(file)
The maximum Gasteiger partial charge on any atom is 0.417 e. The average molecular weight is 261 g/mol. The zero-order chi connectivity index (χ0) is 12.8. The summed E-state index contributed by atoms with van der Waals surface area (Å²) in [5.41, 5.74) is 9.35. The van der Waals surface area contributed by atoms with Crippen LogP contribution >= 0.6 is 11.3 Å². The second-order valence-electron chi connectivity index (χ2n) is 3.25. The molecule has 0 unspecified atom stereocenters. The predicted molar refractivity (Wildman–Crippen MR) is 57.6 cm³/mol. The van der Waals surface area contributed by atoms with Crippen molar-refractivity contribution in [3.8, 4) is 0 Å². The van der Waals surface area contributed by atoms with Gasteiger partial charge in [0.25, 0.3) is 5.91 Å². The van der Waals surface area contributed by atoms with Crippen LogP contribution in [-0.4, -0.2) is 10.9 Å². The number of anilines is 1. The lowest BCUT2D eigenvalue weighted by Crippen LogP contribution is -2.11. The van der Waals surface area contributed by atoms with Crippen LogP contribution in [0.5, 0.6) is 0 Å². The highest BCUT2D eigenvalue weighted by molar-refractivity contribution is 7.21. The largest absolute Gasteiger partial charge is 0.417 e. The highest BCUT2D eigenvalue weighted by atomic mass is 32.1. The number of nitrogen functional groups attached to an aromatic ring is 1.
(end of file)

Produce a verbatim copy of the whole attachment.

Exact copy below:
The maximum Gasteiger partial charge on any atom is 0.417 e. The average molecular weight is 261 g/mol. The zero-order chi connectivity index (χ0) is 12.8. The summed E-state index contributed by atoms with van der Waals surface area (Å²) in [5.41, 5.74) is 9.35. The van der Waals surface area contributed by atoms with Crippen LogP contribution >= 0.6 is 11.3 Å². The second-order valence-electron chi connectivity index (χ2n) is 3.25. The molecule has 0 unspecified atom stereocenters. The predicted molar refractivity (Wildman–Crippen MR) is 57.6 cm³/mol. The van der Waals surface area contributed by atoms with Crippen molar-refractivity contribution in [3.8, 4) is 0 Å². The van der Waals surface area contributed by atoms with Gasteiger partial charge in [0.25, 0.3) is 5.91 Å². The van der Waals surface area contributed by atoms with Crippen LogP contribution in [-0.4, -0.2) is 10.9 Å². The number of anilines is 1. The lowest BCUT2D eigenvalue weighted by Crippen LogP contribution is -2.11. The van der Waals surface area contributed by atoms with Crippen LogP contribution in [0.5, 0.6) is 0 Å². The highest BCUT2D eigenvalue weighted by molar-refractivity contribution is 7.21. The largest absolute Gasteiger partial charge is 0.417 e. The highest BCUT2D eigenvalue weighted by atomic mass is 32.1. The number of nitrogen functional groups attached to an aromatic ring is 1.